“Mina Tannenbaum” blends visual flair and fine female perfs in a bittersweet meller about the 25-year-long friendship between two Jewish girls in Paris. Wildly uneven but imaginatively told tale, which could rouse offshore arthouse interest, is perfect for women’s and Jewish-themed fests.
Although local crix are divided on scattershot but engaging story’s merits, the public is turning out. First feature by writer/director Martine Dugowson is lensed with brio, although most of its more flamboyant storytelling devices are lifted from other films.
People who knew painter Mina Tannenbaum (Romane Bohringer), including former best friend Ethel Benegui (Elsa Zylberstein), address the camera docu-style during the opening credits. Mina’s chic female cousin (Florence Thomassin) is the de facto narrator, who launches flashbacks that trace the girls’ intertwined destinies.
Chubby, fun-loving Ethel and myopic, sternly precocious Mina meet as youngsters, age 7, in ballet class. (Two leads as kids are wonderfully cast.) Narrative fast-forwards to age 16 — surviving first crushes and romances, and enduring tussles with their typically Jewish moms whose dialogue and mannerisms seem to have been bought in bulk at a cliche warehouse.
Art student Mina has the stubborn and impractical courage of her convictions; Ethel is more of an opportunistic chameleon. Their love/hate relationship exerts a powerful pull on their respective actions as they pursue men and happiness.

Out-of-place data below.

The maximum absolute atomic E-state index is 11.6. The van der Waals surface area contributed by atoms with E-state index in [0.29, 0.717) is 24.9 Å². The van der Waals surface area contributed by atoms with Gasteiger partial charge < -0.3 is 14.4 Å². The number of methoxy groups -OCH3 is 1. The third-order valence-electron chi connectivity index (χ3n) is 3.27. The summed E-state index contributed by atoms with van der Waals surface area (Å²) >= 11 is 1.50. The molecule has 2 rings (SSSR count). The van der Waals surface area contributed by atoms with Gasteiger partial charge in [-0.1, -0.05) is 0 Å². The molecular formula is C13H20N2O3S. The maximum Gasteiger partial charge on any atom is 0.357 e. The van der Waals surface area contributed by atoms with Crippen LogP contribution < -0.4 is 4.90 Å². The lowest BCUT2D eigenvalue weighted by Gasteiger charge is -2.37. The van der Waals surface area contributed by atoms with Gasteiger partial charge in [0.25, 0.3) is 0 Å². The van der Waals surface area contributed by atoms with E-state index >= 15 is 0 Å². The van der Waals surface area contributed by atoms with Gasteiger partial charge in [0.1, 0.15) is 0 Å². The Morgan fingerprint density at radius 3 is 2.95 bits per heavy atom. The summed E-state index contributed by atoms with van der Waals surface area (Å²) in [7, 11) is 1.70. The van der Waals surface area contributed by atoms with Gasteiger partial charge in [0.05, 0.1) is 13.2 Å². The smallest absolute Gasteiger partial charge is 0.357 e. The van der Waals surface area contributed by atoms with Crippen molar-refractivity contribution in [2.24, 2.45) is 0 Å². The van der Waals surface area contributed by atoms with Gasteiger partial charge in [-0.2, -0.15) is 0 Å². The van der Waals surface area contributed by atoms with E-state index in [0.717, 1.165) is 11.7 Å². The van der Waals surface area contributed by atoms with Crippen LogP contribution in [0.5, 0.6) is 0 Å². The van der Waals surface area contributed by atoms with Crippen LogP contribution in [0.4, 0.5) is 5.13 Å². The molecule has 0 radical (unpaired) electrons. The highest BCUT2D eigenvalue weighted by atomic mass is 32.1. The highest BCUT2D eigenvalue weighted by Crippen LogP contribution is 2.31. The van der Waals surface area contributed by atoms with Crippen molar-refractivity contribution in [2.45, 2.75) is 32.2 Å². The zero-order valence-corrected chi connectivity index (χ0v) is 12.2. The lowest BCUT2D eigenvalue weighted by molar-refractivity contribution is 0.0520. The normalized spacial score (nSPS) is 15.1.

Pic nicely captures the awkwardness and unspoken rivalry between Mina and Ethel, skillfully depicting little hesitancies due to haircuts, clothes, physical attributes and so on. Ethel insinuates her way into a job at a trendy magazine, while Mina is the starving artist.
Transitions are frequently derivative. Guardian angels matted into the sky are kissin’ cousins to Woody Allen’s mammoth mom in his seg of “New York Stories.” Giant close-ups of a glowing cigarette tip as an unseen smoker inhales echo “Wild at Heart.” As adolescents, the girls’ shadow alter-egos step out of their real bodies: Ethel is gussied up as a tart in a red dress and Mina squires her in a “Yentl”-style Hassidic boy get-up.
Pic unerringly re-creates decors and garb from 1958 through 1991. Dugowson’s training as a d.p. results in assured lensing that interjects poetic license to reinforce states of mind. (When Mina and Ethel are born in 1958, nurses waltz down hospital corridors.) Exact dates of momentous events mark the passing years.
Score is pleasant and wide-ranging. Ending is very drawn out and predictable.